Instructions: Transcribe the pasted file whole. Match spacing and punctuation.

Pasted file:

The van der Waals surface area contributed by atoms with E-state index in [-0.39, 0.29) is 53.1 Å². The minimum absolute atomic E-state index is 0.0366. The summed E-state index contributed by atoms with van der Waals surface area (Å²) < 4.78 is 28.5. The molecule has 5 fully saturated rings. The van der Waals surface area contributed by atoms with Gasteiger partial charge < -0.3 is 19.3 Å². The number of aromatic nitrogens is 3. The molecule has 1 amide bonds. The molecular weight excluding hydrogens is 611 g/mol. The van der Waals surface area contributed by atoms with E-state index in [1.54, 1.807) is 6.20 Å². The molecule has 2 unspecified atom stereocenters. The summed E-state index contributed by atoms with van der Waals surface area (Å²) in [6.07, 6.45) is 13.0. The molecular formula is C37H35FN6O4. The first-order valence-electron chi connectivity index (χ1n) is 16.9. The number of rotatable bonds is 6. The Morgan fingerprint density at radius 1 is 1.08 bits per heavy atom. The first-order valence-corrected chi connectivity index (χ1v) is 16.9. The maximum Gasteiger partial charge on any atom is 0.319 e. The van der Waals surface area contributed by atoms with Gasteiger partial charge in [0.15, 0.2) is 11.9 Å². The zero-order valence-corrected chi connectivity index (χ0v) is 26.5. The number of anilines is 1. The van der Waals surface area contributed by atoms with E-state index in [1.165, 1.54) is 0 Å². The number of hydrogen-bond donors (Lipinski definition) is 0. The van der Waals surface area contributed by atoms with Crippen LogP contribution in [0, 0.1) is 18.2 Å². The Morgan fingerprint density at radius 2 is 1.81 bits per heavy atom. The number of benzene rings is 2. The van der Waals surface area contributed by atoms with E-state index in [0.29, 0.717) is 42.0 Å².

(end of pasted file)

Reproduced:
The van der Waals surface area contributed by atoms with E-state index in [-0.39, 0.29) is 53.1 Å². The minimum absolute atomic E-state index is 0.0366. The summed E-state index contributed by atoms with van der Waals surface area (Å²) < 4.78 is 28.5. The molecule has 5 fully saturated rings. The van der Waals surface area contributed by atoms with Gasteiger partial charge < -0.3 is 19.3 Å². The number of aromatic nitrogens is 3. The molecule has 1 amide bonds. The molecular weight excluding hydrogens is 611 g/mol. The van der Waals surface area contributed by atoms with E-state index in [1.54, 1.807) is 6.20 Å². The molecule has 2 unspecified atom stereocenters. The summed E-state index contributed by atoms with van der Waals surface area (Å²) in [6.07, 6.45) is 13.0. The molecular formula is C37H35FN6O4. The first-order valence-electron chi connectivity index (χ1n) is 16.9. The number of rotatable bonds is 6. The Morgan fingerprint density at radius 1 is 1.08 bits per heavy atom. The first-order valence-corrected chi connectivity index (χ1v) is 16.9. The maximum Gasteiger partial charge on any atom is 0.319 e. The van der Waals surface area contributed by atoms with Gasteiger partial charge in [0.15, 0.2) is 11.9 Å². The zero-order valence-corrected chi connectivity index (χ0v) is 26.5. The number of anilines is 1. The van der Waals surface area contributed by atoms with E-state index in [1.165, 1.54) is 0 Å². The number of hydrogen-bond donors (Lipinski definition) is 0. The van der Waals surface area contributed by atoms with Crippen LogP contribution in [0, 0.1) is 18.2 Å². The Morgan fingerprint density at radius 2 is 1.81 bits per heavy atom. The number of benzene rings is 2. The van der Waals surface area contributed by atoms with E-state index in [0.29, 0.717) is 42.0 Å².